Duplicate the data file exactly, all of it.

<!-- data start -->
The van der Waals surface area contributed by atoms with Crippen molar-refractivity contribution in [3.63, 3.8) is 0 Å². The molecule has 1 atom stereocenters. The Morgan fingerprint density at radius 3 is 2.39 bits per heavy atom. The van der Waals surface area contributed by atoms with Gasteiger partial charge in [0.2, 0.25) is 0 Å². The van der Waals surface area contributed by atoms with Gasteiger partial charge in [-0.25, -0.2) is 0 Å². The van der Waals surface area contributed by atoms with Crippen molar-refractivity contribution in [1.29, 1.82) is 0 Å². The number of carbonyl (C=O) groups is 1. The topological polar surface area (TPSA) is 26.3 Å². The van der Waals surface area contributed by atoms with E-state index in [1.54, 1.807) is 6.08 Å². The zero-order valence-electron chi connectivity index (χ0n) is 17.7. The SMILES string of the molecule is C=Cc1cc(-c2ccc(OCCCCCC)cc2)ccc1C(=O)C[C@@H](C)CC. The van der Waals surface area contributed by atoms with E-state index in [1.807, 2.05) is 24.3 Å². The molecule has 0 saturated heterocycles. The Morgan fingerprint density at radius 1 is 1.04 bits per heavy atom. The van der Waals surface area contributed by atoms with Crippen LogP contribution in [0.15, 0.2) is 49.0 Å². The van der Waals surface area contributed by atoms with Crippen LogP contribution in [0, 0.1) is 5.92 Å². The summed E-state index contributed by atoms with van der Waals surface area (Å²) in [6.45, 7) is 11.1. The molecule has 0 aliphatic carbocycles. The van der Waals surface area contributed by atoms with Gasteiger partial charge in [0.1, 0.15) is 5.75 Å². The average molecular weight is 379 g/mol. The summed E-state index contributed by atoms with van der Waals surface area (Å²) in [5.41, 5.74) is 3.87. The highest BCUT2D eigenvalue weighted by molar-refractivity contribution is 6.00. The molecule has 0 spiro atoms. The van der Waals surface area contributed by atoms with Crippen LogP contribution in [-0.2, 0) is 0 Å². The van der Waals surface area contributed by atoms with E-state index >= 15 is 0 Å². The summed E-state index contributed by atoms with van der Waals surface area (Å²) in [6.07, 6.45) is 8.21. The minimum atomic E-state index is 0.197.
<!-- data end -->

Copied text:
The van der Waals surface area contributed by atoms with Crippen molar-refractivity contribution in [3.63, 3.8) is 0 Å². The molecule has 1 atom stereocenters. The Morgan fingerprint density at radius 3 is 2.39 bits per heavy atom. The van der Waals surface area contributed by atoms with Gasteiger partial charge in [0.2, 0.25) is 0 Å². The van der Waals surface area contributed by atoms with Gasteiger partial charge in [-0.25, -0.2) is 0 Å². The van der Waals surface area contributed by atoms with Crippen molar-refractivity contribution in [1.29, 1.82) is 0 Å². The number of carbonyl (C=O) groups is 1. The topological polar surface area (TPSA) is 26.3 Å². The van der Waals surface area contributed by atoms with E-state index in [1.54, 1.807) is 6.08 Å². The zero-order valence-electron chi connectivity index (χ0n) is 17.7. The SMILES string of the molecule is C=Cc1cc(-c2ccc(OCCCCCC)cc2)ccc1C(=O)C[C@@H](C)CC. The van der Waals surface area contributed by atoms with E-state index in [1.807, 2.05) is 24.3 Å². The molecule has 0 saturated heterocycles. The Morgan fingerprint density at radius 1 is 1.04 bits per heavy atom. The van der Waals surface area contributed by atoms with Crippen LogP contribution in [0.15, 0.2) is 49.0 Å². The van der Waals surface area contributed by atoms with Crippen LogP contribution in [0, 0.1) is 5.92 Å². The summed E-state index contributed by atoms with van der Waals surface area (Å²) in [6.45, 7) is 11.1. The molecule has 0 aliphatic carbocycles. The van der Waals surface area contributed by atoms with Gasteiger partial charge in [0.1, 0.15) is 5.75 Å². The average molecular weight is 379 g/mol. The summed E-state index contributed by atoms with van der Waals surface area (Å²) in [5.41, 5.74) is 3.87. The highest BCUT2D eigenvalue weighted by molar-refractivity contribution is 6.00. The molecule has 0 spiro atoms. The van der Waals surface area contributed by atoms with Crippen LogP contribution in [-0.2, 0) is 0 Å². The van der Waals surface area contributed by atoms with E-state index >= 15 is 0 Å². The summed E-state index contributed by atoms with van der Waals surface area (Å²) in [6.07, 6.45) is 8.21. The minimum atomic E-state index is 0.197.